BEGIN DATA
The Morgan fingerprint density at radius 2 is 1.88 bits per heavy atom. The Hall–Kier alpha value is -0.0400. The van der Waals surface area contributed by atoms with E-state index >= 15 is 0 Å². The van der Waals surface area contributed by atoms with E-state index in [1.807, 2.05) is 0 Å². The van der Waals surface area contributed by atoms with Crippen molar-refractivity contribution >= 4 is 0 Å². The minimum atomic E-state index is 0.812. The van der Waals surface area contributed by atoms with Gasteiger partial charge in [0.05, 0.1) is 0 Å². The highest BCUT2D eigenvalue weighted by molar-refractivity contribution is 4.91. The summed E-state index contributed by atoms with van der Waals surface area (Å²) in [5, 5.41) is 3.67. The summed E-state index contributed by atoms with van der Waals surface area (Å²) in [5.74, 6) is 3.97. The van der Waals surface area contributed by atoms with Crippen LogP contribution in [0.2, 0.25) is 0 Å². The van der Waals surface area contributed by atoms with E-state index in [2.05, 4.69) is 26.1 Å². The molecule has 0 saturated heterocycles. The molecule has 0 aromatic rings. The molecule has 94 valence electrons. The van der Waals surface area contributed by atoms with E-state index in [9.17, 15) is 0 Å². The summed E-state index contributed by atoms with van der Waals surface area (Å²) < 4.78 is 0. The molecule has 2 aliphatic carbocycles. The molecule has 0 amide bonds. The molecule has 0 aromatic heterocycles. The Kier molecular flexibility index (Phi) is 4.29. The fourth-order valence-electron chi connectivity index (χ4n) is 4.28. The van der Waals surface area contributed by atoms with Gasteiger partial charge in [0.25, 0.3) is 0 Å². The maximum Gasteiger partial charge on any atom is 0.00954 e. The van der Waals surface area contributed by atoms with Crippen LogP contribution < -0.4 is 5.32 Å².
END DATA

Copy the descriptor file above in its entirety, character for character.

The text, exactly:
The Morgan fingerprint density at radius 2 is 1.88 bits per heavy atom. The Hall–Kier alpha value is -0.0400. The van der Waals surface area contributed by atoms with E-state index >= 15 is 0 Å². The van der Waals surface area contributed by atoms with E-state index in [1.807, 2.05) is 0 Å². The van der Waals surface area contributed by atoms with Crippen molar-refractivity contribution >= 4 is 0 Å². The minimum atomic E-state index is 0.812. The van der Waals surface area contributed by atoms with Gasteiger partial charge in [0.05, 0.1) is 0 Å². The highest BCUT2D eigenvalue weighted by molar-refractivity contribution is 4.91. The summed E-state index contributed by atoms with van der Waals surface area (Å²) in [5, 5.41) is 3.67. The summed E-state index contributed by atoms with van der Waals surface area (Å²) in [5.74, 6) is 3.97. The van der Waals surface area contributed by atoms with Crippen LogP contribution in [0.2, 0.25) is 0 Å². The van der Waals surface area contributed by atoms with E-state index in [2.05, 4.69) is 26.1 Å². The molecule has 0 saturated heterocycles. The molecule has 0 aromatic rings. The molecule has 94 valence electrons. The van der Waals surface area contributed by atoms with E-state index in [9.17, 15) is 0 Å². The summed E-state index contributed by atoms with van der Waals surface area (Å²) < 4.78 is 0. The molecule has 2 aliphatic carbocycles. The molecule has 0 amide bonds. The molecule has 0 aromatic heterocycles. The Kier molecular flexibility index (Phi) is 4.29. The fourth-order valence-electron chi connectivity index (χ4n) is 4.28. The van der Waals surface area contributed by atoms with Gasteiger partial charge in [0.25, 0.3) is 0 Å². The maximum Gasteiger partial charge on any atom is 0.00954 e. The van der Waals surface area contributed by atoms with Crippen LogP contribution < -0.4 is 5.32 Å².